I wrote Now I cook chicken and it wasn't accepted. Definitely reported it because it is correct! :)
Are you sure? There's "now", so it should be "be + ing". But I agree that "я готовлю курицу" can be both "I cook chicken" and "I am cooking chicken."
Well, I don't really know precisely how that part of the english grammar works, but the verb used in Russian is in the present tense, therefore I feel like writing the english verb in the present tense is correct. It shows that I know the translation of я готовлю (I cook). :)
Imo it should be accepted. "I used to cook pork, but I converted to Islam. Now I cook chicken."
This is a good example of when the simple present tense (I cook) would be acceptable in English. From what I understand, both the simple present tense and the present continuous tense (I am cooking) translate to the same verb form in Russian. In English, we use the present continuous tense (I am cooking) to talk about things we are doing right now. The example, "I used to cook pork. Now I cook chicken," uses now for contrast, rather than to indicate we are currently engaged in cooking.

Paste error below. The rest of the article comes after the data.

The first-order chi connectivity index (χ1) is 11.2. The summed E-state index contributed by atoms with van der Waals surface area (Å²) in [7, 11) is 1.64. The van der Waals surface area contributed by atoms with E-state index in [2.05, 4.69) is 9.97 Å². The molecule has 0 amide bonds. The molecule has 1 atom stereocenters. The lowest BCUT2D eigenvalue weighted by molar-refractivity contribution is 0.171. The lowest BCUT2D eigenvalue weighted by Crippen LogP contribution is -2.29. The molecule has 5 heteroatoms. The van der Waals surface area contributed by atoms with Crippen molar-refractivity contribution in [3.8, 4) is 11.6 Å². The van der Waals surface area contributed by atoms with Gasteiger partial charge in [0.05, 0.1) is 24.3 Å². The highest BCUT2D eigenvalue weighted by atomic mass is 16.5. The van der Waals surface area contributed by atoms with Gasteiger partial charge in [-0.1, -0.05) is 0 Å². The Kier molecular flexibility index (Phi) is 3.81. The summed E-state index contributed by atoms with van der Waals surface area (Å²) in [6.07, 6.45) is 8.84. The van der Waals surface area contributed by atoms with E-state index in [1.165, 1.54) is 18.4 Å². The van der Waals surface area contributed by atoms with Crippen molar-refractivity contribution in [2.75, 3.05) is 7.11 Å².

"I cook chicken" is rather awkward in English. Unless you're telling someone about a specific way that you prepare it" For example "I cook chicken with salt and pepper" or "This is how I cook chicken" "Right now I'm cooking chicken" would be the most natural way to translate it.
I agree, it does sound a bit awkward, but on other Duolingo languages they allow a bit of flexibility between I cook/I am cooking (for example).
Unless there's an actual grammatical reason why this would be false in Russian, I wonder whether both shouldn't be accepted.
Why is "we make sushi" accepted but "I make chicken" not accepted? I guess I do not actually have the ability to make a chicken, like a god would... but in English we do say "what are you making for dinner?"
Yes, it does. Good eye there!
·готовить - to prepare, to make (for the most part, food)
·готовый - done, ready
·готов - the masculine short form of готовый.